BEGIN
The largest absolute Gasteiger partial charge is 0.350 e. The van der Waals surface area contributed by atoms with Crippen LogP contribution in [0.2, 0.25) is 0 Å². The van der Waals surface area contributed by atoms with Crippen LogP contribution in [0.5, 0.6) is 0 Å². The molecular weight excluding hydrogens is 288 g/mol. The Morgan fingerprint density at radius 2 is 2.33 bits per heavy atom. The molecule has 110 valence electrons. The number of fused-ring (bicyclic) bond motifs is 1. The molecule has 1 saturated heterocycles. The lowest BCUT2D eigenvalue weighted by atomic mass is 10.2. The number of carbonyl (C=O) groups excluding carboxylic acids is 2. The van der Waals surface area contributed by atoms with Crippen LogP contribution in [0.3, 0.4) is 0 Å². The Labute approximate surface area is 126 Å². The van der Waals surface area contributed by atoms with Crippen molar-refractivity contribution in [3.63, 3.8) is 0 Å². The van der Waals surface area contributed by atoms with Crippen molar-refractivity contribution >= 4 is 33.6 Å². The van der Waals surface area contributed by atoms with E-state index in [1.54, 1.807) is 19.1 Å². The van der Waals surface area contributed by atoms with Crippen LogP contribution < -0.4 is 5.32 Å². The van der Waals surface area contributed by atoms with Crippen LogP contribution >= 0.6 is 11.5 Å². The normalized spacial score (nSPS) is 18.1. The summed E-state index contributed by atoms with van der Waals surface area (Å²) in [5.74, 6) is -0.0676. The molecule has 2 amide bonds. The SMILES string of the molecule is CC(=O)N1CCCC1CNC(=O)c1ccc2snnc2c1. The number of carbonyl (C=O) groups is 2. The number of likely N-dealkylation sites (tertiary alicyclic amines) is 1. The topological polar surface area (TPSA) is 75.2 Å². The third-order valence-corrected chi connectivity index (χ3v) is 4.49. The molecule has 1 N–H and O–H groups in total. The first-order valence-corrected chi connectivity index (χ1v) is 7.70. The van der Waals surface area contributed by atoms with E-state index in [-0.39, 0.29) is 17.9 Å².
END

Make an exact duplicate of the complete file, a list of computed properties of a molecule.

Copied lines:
The largest absolute Gasteiger partial charge is 0.350 e. The van der Waals surface area contributed by atoms with Crippen LogP contribution in [0.2, 0.25) is 0 Å². The van der Waals surface area contributed by atoms with Crippen LogP contribution in [0.5, 0.6) is 0 Å². The molecular weight excluding hydrogens is 288 g/mol. The Morgan fingerprint density at radius 2 is 2.33 bits per heavy atom. The molecule has 110 valence electrons. The number of fused-ring (bicyclic) bond motifs is 1. The molecule has 1 saturated heterocycles. The lowest BCUT2D eigenvalue weighted by atomic mass is 10.2. The number of carbonyl (C=O) groups excluding carboxylic acids is 2. The van der Waals surface area contributed by atoms with Crippen LogP contribution in [0.3, 0.4) is 0 Å². The Labute approximate surface area is 126 Å². The van der Waals surface area contributed by atoms with Crippen molar-refractivity contribution in [3.63, 3.8) is 0 Å². The van der Waals surface area contributed by atoms with Crippen molar-refractivity contribution >= 4 is 33.6 Å². The van der Waals surface area contributed by atoms with E-state index in [1.54, 1.807) is 19.1 Å². The van der Waals surface area contributed by atoms with Crippen LogP contribution < -0.4 is 5.32 Å². The van der Waals surface area contributed by atoms with Crippen LogP contribution >= 0.6 is 11.5 Å². The normalized spacial score (nSPS) is 18.1. The summed E-state index contributed by atoms with van der Waals surface area (Å²) in [5.74, 6) is -0.0676. The molecule has 2 amide bonds. The SMILES string of the molecule is CC(=O)N1CCCC1CNC(=O)c1ccc2snnc2c1. The number of carbonyl (C=O) groups is 2. The number of likely N-dealkylation sites (tertiary alicyclic amines) is 1. The topological polar surface area (TPSA) is 75.2 Å². The third-order valence-corrected chi connectivity index (χ3v) is 4.49. The molecule has 1 N–H and O–H groups in total. The first-order valence-corrected chi connectivity index (χ1v) is 7.70. The van der Waals surface area contributed by atoms with E-state index in [-0.39, 0.29) is 17.9 Å².